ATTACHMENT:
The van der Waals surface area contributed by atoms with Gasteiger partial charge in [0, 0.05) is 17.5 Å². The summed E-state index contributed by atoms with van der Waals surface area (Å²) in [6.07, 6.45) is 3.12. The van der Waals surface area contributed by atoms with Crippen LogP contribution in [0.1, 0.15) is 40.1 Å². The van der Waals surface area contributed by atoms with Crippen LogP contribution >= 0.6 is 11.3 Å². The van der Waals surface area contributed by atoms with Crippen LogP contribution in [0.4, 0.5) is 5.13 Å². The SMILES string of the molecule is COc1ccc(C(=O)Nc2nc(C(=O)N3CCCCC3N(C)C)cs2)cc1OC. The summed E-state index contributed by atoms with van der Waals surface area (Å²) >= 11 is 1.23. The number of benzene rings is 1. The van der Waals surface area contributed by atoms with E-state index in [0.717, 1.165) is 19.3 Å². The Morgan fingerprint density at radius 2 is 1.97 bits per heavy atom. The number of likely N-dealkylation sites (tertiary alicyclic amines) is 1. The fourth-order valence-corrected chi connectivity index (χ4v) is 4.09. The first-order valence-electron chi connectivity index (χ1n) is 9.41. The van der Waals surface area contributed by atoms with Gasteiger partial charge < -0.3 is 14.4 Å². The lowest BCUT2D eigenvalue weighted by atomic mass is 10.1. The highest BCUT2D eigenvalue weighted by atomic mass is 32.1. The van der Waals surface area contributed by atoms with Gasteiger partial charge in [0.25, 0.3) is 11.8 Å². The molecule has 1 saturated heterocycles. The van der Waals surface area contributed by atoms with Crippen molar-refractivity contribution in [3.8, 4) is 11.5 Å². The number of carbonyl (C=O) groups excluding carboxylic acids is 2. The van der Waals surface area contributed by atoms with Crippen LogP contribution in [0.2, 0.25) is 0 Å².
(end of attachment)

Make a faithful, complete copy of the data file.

The van der Waals surface area contributed by atoms with Gasteiger partial charge in [0, 0.05) is 17.5 Å². The summed E-state index contributed by atoms with van der Waals surface area (Å²) in [6.07, 6.45) is 3.12. The van der Waals surface area contributed by atoms with Crippen LogP contribution in [0.1, 0.15) is 40.1 Å². The van der Waals surface area contributed by atoms with Crippen LogP contribution >= 0.6 is 11.3 Å². The van der Waals surface area contributed by atoms with Crippen LogP contribution in [0.4, 0.5) is 5.13 Å². The SMILES string of the molecule is COc1ccc(C(=O)Nc2nc(C(=O)N3CCCCC3N(C)C)cs2)cc1OC. The summed E-state index contributed by atoms with van der Waals surface area (Å²) >= 11 is 1.23. The number of benzene rings is 1. The van der Waals surface area contributed by atoms with E-state index in [0.717, 1.165) is 19.3 Å². The Morgan fingerprint density at radius 2 is 1.97 bits per heavy atom. The number of likely N-dealkylation sites (tertiary alicyclic amines) is 1. The fourth-order valence-corrected chi connectivity index (χ4v) is 4.09. The first-order valence-electron chi connectivity index (χ1n) is 9.41. The van der Waals surface area contributed by atoms with Gasteiger partial charge < -0.3 is 14.4 Å². The lowest BCUT2D eigenvalue weighted by atomic mass is 10.1. The highest BCUT2D eigenvalue weighted by atomic mass is 32.1. The van der Waals surface area contributed by atoms with Gasteiger partial charge in [0.25, 0.3) is 11.8 Å². The molecule has 1 saturated heterocycles. The van der Waals surface area contributed by atoms with Crippen molar-refractivity contribution in [3.8, 4) is 11.5 Å². The number of carbonyl (C=O) groups excluding carboxylic acids is 2. The van der Waals surface area contributed by atoms with Crippen LogP contribution in [0.2, 0.25) is 0 Å².